"I would take an Ampex MM1200 or 3M M79 first because they are simple, easy to modify and update to work with current tape formulations and... you can buy junkers cheap, strip them of their parts so that what you can't get from after market suppliers you can grab from your stash."

    I think that I'll buy the Ampex. Or not ?
    God help me...

    Please, more opinions...

    Thanx
     
  13. sign

    sign Guest

    Thiago

    You should take everything you hear and read about big analog machines with a grain of salt.

    Some of the older machines are a PITA. It is well known that Studer parts are expensive. I've read that a pinch roller for a 2" machine can cost $850.

    OTOH, a big 2" machine can sound wonderful. I guess you must have luck with them. :D
     
  14. Melange

    Melange Guest

    Either way you go, you should consider having a reserve of $$ to spend on maintenance for the machine.

    If you're gonna record to tape and then transfer to a DAW, I would get the Ampex. If you're doing all of your work in the analog domain, go for the Studer, because it's a workhorse and can handle more daily use and abuse.

    There's acompany in Atlanta called RTZ that makes new cards for Ampex machines, which I've used and can vouch for. They sound great, but the ablility of the machine's transport is the main deal here, and I think Studer made the best.

    A friend of mine had a studio with an old Ampex 1200 and they always had problems with the tape slowing down as it got towards the end of the reel. There are plenty of tweaks to be made to compensate for that, but it's the kind of thing in which you need to be technically savvy enough to deal with.

    Alot of people want to buy old tape machines, but don't know how to work with them on a technical level. You can't just buy an old Ampex and start making records. There's a ton of work that needs to go into them to keep them up to par to work in a professional environment.

    In my experience, Studer machines have been the most reliable and user-friendly of all the other options. The parts may be more expensive, but the last thing you need is for your tape machine to break down in the middle of a session.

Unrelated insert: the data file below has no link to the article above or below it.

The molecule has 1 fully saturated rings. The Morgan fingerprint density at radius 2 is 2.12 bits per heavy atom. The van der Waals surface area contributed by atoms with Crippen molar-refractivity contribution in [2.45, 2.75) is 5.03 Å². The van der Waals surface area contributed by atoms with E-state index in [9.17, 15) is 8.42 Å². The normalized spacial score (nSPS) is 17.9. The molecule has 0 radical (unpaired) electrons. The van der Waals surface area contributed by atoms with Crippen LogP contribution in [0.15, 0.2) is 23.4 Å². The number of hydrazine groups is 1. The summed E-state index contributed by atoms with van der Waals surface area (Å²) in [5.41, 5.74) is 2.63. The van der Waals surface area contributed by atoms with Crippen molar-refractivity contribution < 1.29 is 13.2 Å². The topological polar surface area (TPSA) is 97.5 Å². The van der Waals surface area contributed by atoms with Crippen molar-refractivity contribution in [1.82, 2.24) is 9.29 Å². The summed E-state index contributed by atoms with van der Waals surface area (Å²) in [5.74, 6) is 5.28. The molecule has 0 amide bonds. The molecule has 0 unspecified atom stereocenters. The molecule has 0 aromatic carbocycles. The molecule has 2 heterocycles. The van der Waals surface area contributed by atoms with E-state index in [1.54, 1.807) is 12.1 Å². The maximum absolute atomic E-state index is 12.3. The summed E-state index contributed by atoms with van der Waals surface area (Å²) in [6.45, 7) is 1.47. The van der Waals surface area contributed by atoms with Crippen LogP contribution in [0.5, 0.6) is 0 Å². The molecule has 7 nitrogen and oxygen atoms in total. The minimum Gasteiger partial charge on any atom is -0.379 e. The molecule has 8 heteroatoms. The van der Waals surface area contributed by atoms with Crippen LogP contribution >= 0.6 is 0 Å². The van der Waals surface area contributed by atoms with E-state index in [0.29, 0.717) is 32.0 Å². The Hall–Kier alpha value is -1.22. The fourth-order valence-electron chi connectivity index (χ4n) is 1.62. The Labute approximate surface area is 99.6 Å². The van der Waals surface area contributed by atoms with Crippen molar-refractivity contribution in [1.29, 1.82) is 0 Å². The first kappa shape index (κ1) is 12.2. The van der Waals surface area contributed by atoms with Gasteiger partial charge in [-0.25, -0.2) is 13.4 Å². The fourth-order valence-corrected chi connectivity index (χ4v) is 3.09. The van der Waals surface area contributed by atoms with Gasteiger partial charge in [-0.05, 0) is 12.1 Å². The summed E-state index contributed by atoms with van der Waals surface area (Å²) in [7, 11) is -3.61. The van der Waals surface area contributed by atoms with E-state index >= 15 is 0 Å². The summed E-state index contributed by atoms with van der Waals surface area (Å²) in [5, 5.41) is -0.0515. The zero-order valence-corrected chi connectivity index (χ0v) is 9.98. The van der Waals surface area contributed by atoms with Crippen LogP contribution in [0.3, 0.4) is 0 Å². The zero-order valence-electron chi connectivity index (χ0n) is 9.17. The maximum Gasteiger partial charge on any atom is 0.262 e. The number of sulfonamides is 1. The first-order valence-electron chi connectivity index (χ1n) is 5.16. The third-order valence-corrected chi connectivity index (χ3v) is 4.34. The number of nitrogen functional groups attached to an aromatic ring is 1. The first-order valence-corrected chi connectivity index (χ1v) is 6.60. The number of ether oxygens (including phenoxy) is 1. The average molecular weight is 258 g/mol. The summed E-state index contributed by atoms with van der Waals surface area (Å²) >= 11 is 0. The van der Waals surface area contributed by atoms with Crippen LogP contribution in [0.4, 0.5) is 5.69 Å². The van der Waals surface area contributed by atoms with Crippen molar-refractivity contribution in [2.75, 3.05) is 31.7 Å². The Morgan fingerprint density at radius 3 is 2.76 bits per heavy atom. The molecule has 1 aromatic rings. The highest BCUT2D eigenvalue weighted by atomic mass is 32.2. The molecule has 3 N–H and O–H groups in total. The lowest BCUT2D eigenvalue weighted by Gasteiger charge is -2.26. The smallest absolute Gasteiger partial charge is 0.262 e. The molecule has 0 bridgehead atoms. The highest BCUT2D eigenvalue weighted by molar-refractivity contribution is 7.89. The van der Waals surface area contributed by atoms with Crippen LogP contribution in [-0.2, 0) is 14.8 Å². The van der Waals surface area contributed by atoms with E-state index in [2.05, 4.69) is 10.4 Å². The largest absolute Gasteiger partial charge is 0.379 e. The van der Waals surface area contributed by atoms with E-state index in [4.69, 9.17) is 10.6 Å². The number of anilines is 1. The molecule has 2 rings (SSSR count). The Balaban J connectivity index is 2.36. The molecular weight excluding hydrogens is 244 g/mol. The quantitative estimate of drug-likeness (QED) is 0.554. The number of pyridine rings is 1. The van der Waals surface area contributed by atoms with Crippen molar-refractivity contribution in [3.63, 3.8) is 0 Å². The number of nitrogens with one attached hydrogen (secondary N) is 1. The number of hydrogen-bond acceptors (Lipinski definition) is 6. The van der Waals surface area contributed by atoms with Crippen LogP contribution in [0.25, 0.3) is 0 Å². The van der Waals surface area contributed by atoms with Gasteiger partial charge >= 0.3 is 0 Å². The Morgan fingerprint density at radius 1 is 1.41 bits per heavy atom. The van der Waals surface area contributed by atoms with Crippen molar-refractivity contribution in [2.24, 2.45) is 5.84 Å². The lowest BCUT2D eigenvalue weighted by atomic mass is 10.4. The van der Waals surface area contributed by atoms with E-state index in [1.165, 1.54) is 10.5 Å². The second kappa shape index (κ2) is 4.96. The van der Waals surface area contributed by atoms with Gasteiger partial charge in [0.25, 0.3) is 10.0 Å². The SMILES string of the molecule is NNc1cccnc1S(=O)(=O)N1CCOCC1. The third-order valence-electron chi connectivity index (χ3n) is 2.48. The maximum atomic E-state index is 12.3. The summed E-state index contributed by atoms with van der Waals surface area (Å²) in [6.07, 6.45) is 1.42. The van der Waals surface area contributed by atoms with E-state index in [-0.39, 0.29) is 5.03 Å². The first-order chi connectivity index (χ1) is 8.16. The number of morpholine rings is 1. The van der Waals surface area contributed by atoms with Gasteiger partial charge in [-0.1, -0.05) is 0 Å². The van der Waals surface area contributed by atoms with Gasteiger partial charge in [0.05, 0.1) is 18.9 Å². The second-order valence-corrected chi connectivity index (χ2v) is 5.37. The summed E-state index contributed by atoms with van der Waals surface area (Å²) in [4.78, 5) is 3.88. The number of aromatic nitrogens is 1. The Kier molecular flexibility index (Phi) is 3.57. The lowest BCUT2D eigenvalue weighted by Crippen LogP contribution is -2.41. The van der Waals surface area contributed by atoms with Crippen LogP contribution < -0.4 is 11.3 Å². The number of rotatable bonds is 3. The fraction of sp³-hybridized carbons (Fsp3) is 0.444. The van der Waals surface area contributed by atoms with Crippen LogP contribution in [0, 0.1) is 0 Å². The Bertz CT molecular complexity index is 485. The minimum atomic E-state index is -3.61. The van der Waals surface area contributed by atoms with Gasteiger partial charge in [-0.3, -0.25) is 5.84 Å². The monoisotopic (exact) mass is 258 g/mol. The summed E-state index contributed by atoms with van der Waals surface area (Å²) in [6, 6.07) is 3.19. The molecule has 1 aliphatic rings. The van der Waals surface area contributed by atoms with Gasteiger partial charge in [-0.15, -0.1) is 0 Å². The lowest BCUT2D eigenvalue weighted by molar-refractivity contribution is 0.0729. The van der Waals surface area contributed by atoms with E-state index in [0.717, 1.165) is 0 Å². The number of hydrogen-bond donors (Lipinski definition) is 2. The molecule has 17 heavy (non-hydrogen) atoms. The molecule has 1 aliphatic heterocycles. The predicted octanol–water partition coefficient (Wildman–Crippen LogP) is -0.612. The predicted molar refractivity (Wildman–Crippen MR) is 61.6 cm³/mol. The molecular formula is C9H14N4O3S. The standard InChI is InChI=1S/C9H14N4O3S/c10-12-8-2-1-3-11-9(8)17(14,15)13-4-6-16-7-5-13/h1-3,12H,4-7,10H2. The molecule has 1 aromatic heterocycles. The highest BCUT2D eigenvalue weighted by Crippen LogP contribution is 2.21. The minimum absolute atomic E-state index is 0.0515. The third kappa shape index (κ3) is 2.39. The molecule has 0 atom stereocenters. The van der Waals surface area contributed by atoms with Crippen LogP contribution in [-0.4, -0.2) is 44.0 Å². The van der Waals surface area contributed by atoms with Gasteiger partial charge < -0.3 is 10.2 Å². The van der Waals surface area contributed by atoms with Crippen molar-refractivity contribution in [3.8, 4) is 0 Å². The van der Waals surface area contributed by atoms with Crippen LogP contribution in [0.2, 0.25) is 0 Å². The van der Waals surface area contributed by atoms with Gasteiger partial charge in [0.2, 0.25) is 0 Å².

It's not that hard to learn how to tweak your machine, but considering that NOBODY makes analog machines anymore, replacement parts will be hard to come by. Since most professional studios use Studer machines, I would think that there would be more support and second-hand availability out there for Studer users when it comes time to replace parts like pinch-rollers and capstan motors.
     
  15. JavaJunkie

    JavaJunkie Guest

    I hope this isn't too off topic.

    After completing our first project together on Protools/DIGI001, my partner and I felt the need to upgrade. Looked at PTHD and analog at first, finally decided on RADAR. I'm a tech and I don't want to deal with the maintenance/tape cost. My partner has years of experience on Studers/large format consoles and he is very please with RADAR's sound. Just a thought.
     
  16. Ok...

    I'm almost desisting.
    Another good option would be a ATR102 1/2" 2 tracks, to mix, like Kurt told in your reply ?
    This have been a standart format.

    Hugs
     
  17. Kurt Foster

    Kurt Foster Distinguished Member

    Yes it is a very standard format and all mastering houses of any reputation will be compatible.

    I want to stress that I am recomending a completly refurbished sold "as new" machine from Michael Spitz at "ATR Services". He rebuilds and upgrades all the electronics and transports and these machines from him, out perform any stock Ampex machine. Since they are completly rebuilt, you should be able to get a lot of use from one before it needs any serious servicing..
     
  18. wiggy

    wiggy Guest

    I used to own every type of conveivable Ampex machine.

    MM1200 16 & 24 tr
    Atr100
    ATR102
    ATR104
    AG 440

    AMPEX are the sound of rock. Sure they (mm1200) have srachiac steam driven transprts, but they are kinda simple and dont have any funky logic computers in there to go spastic.

    The 2" 16 track was the freakin biggest sounding thing u will hear!

    Get an ampex today cos there are still heaps of machines out and RTZ makes a few new parts as well as ATR services. Get one and make some rock music today.. fat and deep lows!!!
     
  19. Thanks Kurt, Wiggy...

    You have a MM1200 16tr.

    Please...
    Tell me more about the speed problem that everybody comments.

    *One thing more: the actual owner told me that the machine have the original cards, dolby and RC,
    and that was owned by "Blood Sweat and Tears" group. (look old, or not?)

    hugs,